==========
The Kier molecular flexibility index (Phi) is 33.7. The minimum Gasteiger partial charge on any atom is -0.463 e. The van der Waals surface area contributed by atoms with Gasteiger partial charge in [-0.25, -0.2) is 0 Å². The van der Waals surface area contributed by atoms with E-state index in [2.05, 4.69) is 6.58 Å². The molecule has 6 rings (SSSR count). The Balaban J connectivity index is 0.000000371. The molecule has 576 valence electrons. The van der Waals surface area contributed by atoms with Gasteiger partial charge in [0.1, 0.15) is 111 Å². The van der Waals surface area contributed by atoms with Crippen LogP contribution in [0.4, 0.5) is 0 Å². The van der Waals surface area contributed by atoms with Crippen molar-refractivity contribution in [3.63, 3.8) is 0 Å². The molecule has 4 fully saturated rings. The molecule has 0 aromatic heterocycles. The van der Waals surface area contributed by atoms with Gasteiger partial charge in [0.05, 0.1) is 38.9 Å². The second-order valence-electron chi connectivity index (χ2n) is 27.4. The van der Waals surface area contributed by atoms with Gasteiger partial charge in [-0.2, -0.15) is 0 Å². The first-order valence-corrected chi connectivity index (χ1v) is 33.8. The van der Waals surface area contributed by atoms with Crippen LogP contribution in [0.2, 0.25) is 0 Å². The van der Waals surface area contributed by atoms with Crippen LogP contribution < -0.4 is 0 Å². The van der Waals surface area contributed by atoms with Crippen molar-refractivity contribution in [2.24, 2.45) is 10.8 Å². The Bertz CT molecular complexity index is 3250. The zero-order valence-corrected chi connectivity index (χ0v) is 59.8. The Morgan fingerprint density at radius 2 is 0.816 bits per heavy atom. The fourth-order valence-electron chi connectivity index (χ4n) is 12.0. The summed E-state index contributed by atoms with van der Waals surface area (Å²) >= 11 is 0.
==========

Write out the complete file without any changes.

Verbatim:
The Kier molecular flexibility index (Phi) is 33.7. The minimum Gasteiger partial charge on any atom is -0.463 e. The van der Waals surface area contributed by atoms with Gasteiger partial charge in [-0.25, -0.2) is 0 Å². The van der Waals surface area contributed by atoms with E-state index in [2.05, 4.69) is 6.58 Å². The molecule has 6 rings (SSSR count). The Balaban J connectivity index is 0.000000371. The molecule has 576 valence electrons. The van der Waals surface area contributed by atoms with Gasteiger partial charge in [0.1, 0.15) is 111 Å². The van der Waals surface area contributed by atoms with Crippen LogP contribution in [0.4, 0.5) is 0 Å². The van der Waals surface area contributed by atoms with Crippen molar-refractivity contribution in [3.63, 3.8) is 0 Å². The molecule has 4 fully saturated rings. The molecule has 0 aromatic heterocycles. The van der Waals surface area contributed by atoms with Gasteiger partial charge in [0.05, 0.1) is 38.9 Å². The second-order valence-electron chi connectivity index (χ2n) is 27.4. The van der Waals surface area contributed by atoms with Gasteiger partial charge in [-0.2, -0.15) is 0 Å². The first-order valence-corrected chi connectivity index (χ1v) is 33.8. The van der Waals surface area contributed by atoms with Crippen LogP contribution in [0.2, 0.25) is 0 Å². The van der Waals surface area contributed by atoms with Crippen LogP contribution < -0.4 is 0 Å². The van der Waals surface area contributed by atoms with Crippen molar-refractivity contribution in [2.24, 2.45) is 10.8 Å². The Bertz CT molecular complexity index is 3250. The zero-order valence-corrected chi connectivity index (χ0v) is 59.8. The Morgan fingerprint density at radius 2 is 0.816 bits per heavy atom. The fourth-order valence-electron chi connectivity index (χ4n) is 12.0. The summed E-state index contributed by atoms with van der Waals surface area (Å²) >= 11 is 0.